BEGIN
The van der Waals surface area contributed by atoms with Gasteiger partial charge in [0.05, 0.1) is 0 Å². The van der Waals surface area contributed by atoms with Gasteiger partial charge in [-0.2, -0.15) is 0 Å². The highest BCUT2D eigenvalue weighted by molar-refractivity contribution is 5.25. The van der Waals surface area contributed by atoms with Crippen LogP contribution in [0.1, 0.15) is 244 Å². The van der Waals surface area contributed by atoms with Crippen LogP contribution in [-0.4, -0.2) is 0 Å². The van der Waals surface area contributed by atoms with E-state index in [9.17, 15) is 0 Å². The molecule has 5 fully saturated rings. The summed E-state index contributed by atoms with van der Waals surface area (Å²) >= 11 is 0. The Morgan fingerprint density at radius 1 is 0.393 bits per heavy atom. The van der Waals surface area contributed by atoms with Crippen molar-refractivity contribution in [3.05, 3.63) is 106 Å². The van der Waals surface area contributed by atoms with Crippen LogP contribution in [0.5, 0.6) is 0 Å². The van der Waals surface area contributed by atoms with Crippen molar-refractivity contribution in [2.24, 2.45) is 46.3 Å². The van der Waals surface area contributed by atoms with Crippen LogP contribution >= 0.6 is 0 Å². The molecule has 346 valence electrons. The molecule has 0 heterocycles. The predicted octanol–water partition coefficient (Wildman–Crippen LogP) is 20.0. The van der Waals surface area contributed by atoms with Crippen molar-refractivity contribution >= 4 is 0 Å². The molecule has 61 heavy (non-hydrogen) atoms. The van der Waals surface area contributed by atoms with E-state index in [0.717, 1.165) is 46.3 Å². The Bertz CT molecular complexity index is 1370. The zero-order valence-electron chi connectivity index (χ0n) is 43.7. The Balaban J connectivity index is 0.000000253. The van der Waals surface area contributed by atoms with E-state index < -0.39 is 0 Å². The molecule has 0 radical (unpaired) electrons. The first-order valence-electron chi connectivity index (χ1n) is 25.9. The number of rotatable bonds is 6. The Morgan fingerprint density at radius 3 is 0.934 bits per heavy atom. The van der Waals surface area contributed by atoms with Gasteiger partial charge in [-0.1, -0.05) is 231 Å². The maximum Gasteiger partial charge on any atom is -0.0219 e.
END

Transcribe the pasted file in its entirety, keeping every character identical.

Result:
The van der Waals surface area contributed by atoms with Gasteiger partial charge in [0.05, 0.1) is 0 Å². The van der Waals surface area contributed by atoms with Gasteiger partial charge in [-0.2, -0.15) is 0 Å². The highest BCUT2D eigenvalue weighted by molar-refractivity contribution is 5.25. The van der Waals surface area contributed by atoms with Crippen LogP contribution in [0.1, 0.15) is 244 Å². The van der Waals surface area contributed by atoms with Crippen LogP contribution in [-0.4, -0.2) is 0 Å². The van der Waals surface area contributed by atoms with E-state index in [9.17, 15) is 0 Å². The molecule has 5 fully saturated rings. The summed E-state index contributed by atoms with van der Waals surface area (Å²) >= 11 is 0. The Morgan fingerprint density at radius 1 is 0.393 bits per heavy atom. The van der Waals surface area contributed by atoms with Crippen molar-refractivity contribution in [3.05, 3.63) is 106 Å². The van der Waals surface area contributed by atoms with Crippen LogP contribution in [0.5, 0.6) is 0 Å². The van der Waals surface area contributed by atoms with Crippen molar-refractivity contribution in [2.24, 2.45) is 46.3 Å². The van der Waals surface area contributed by atoms with Crippen LogP contribution >= 0.6 is 0 Å². The molecule has 346 valence electrons. The molecule has 0 heterocycles. The predicted octanol–water partition coefficient (Wildman–Crippen LogP) is 20.0. The van der Waals surface area contributed by atoms with Crippen molar-refractivity contribution >= 4 is 0 Å². The molecule has 61 heavy (non-hydrogen) atoms. The van der Waals surface area contributed by atoms with E-state index in [0.717, 1.165) is 46.3 Å². The Bertz CT molecular complexity index is 1370. The zero-order valence-electron chi connectivity index (χ0n) is 43.7. The Balaban J connectivity index is 0.000000253. The van der Waals surface area contributed by atoms with E-state index < -0.39 is 0 Å². The molecule has 0 radical (unpaired) electrons. The first-order valence-electron chi connectivity index (χ1n) is 25.9. The number of rotatable bonds is 6. The Morgan fingerprint density at radius 3 is 0.934 bits per heavy atom. The van der Waals surface area contributed by atoms with Gasteiger partial charge in [-0.1, -0.05) is 231 Å². The maximum Gasteiger partial charge on any atom is -0.0219 e.